For Julian Lage, Love Hurts and Music Heals

The guitarist is on a quest for musical singularity

Julian Lage (photo: Nathan West)
Julian Lage (photo: Nathan West)

A Show of Hands: Lage’s Manual Approach to Sound

From Manzer and Gibson L5 archtops to Martin OOO-18 and Collings OM1A acoustics, Nash T-style and Nacho Guitars solidbodies, and a 1954 Fender blackguard Telecaster, Julian Lage has experimented with a variety of tools in pursuit of his singular sound. Perhaps none is so surprising as his recent dalliance with a 1957 Gretsch Duo Jet, with the original Bigsby tremolo, for most of Love Hurts; Lage discovered it while recording and producing the album at Wilco’s spacious studio in Chicago’s Irving Park area. Still, one notable feature of Lage’s studio and live tone is what gear he doesn’t use. Even playing with a solid-body electric guitar, he eschews pedals almost entirely in the studio, and uses only a few on stage.

“With regard to anything that modifies the sound of the guitar, I am sincerely in awe of players who do that effectively,” he says. “I’m always struck by the fact that players at the highest level like Nels Cline or Bill Frisell or David Torn, they’re seemingly looking at the guitar from a producer’s point of view. In other words, saying, ‘What would distinguish this sound within the ensemble? What would reinforce the emotional architecture of the music?’ That really is transcendent to me.

“For my own work, though, I fall short of finding a way to use pedals effectively, mostly because it doesn’t feel totally natural to me,” he explains. “I grew up very much thinking that if you want anything to change with the sound, it has to change with your touch or with your technique.” A discussion with L.A. studio ace Blake Mills brought up a compelling argument that all guitar effects are based on real-life physical and sonic phenomena. “Reverb mimics a room or a space; chorus, phase, or flangers are all coming from intonation-based adjustments you can make manually on the guitar,” Lage says. “And there are even ways where harmony alone can overdrive the instrument. Objectively speaking, you could say that when you want to turn on your fuzz pedal, you could also just play a minor second!”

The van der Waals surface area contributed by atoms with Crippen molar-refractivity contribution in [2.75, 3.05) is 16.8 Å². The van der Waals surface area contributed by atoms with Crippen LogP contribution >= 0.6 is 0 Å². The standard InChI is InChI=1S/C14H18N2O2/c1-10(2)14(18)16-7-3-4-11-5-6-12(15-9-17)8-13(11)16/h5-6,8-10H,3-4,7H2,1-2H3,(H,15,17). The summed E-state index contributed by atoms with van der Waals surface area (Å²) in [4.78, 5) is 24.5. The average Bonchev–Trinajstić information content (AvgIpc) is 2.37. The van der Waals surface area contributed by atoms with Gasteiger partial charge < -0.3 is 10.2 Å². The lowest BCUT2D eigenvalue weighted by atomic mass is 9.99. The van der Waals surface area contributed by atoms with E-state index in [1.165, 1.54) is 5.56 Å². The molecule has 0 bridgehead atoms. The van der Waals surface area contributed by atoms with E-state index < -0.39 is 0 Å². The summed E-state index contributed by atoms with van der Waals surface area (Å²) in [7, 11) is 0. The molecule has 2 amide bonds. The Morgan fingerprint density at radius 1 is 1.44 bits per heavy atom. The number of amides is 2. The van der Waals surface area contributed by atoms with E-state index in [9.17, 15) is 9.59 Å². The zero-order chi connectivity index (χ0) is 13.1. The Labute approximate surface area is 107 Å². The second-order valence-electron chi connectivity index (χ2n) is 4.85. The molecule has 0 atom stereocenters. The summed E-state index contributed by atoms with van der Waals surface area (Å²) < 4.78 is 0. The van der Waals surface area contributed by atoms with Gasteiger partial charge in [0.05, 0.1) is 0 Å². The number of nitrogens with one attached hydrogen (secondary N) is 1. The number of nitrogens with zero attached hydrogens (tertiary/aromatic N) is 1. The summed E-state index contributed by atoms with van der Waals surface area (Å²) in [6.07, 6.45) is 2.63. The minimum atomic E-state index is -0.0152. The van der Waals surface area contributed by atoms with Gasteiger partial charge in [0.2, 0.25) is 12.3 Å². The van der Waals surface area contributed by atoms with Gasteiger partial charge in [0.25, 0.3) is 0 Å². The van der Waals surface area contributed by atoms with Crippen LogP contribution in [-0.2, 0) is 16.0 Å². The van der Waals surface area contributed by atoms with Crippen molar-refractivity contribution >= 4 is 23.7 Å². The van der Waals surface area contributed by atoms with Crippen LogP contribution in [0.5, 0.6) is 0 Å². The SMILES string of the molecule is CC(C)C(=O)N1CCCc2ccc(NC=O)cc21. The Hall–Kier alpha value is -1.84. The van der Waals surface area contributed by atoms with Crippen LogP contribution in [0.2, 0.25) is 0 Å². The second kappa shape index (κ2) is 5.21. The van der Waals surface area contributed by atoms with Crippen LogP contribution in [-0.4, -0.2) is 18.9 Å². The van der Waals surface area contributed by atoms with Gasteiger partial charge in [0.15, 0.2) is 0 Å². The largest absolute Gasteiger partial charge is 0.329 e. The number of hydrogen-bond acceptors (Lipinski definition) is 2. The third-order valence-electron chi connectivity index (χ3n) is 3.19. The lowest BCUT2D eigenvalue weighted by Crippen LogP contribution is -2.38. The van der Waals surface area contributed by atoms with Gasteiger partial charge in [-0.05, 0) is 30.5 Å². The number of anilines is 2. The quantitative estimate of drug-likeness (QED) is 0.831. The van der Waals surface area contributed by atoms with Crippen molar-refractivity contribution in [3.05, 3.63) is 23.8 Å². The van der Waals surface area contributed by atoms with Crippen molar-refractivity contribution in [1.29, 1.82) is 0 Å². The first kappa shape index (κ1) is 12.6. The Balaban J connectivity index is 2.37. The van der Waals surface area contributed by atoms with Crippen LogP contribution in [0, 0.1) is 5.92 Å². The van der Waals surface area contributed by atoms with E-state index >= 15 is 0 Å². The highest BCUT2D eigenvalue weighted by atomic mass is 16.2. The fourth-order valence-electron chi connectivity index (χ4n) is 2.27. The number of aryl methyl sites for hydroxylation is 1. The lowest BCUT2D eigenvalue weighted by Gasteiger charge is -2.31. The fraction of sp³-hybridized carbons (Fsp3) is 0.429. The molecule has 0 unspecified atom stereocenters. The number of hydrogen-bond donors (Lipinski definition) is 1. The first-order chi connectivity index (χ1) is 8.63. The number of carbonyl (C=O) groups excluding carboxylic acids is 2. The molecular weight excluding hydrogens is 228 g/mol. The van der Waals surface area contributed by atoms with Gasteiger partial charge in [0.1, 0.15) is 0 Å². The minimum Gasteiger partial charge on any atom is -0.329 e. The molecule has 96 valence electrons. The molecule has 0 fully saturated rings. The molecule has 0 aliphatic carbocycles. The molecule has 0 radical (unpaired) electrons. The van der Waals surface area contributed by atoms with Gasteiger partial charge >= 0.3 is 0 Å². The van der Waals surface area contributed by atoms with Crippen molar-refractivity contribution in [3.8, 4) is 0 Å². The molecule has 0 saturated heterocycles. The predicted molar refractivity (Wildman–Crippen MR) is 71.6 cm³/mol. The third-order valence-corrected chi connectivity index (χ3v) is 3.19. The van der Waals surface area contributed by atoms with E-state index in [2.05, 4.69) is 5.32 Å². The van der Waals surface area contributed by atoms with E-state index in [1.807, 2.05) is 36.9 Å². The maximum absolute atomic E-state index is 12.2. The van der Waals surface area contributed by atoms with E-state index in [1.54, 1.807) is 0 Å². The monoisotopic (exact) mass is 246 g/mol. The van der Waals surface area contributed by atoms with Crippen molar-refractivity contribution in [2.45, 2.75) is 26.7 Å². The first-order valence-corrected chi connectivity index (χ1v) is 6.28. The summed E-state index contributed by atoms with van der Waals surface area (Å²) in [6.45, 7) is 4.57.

That said, a few pedals do find their way into Lage’s live rig, including a JHS Morning Glory Transparent Overdrive (“It’s on all the time to help bigger amps approach that more low-wattage sound”), a Strymon Flint Reverb/Tremolo (“There are more decadent reverb options I could use, like a separate reverb tank, but for my purposes, that pedal is wonderful”) and a Shin-Ei B1G Preamp Gain Booster (“My failsafe pedal; it sort of mimics an API preamp, and just really cleans things up beautifully”).

“My dream setup is really just an electric guitar—a Telecaster, or this wonderful Gretsch Duo Jet—through a low-wattage amp, like an old Fender tweed or the 1950s Gibson BR-6 I used on Love Hurts,” Lage explains. “The way that those amps work is that they really highlight every change in touch, so I feel like I’ve got a strong connection between how I’m touching the guitar and what’s coming through the speaker. If I dig in, it’s grittier; if I don’t, it’s more pristine. Now live, if I find myself having to play more powerful backline amps, I’m using pedals to make it respond and sound like a small amp. But if there’s a way I can get the same effect through touch, I’ll do it that way, because that is how I learn.”

Also in the Lage arsenal are Ron Ellis pickups, Mastery bridge saddles, Divine Noise cables, D’Addario EJ21 Jazz Light strings, Blue Chip TP50 picks, and a Sonic Research ST-300 mini-strobe tuner.   

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James Rotondi

James Rotondi is a Nashville-based guitarist and writer who’s performed with Humble Pie, Mr. Bungle, Air (French Band), Billy Gibbons, Eric Burdon, the Grassy Knoll, and many others. A former senior editor at both Guitar Player and Guitar World magazines, he has also written for Rolling Stone, Spin, Mojo, Acoustic Guitar, The Wire, Premier Guitar, and The Boston Phoenix. His 2014 solo album, Into the Unknown, by Roto’s Magic Act, was hailed for its “masterful songwriting” (Blurt), “wickedly skilled guitar playing,” (Powerpopaholic) and “cinematic guitar tones” (Guitar Player).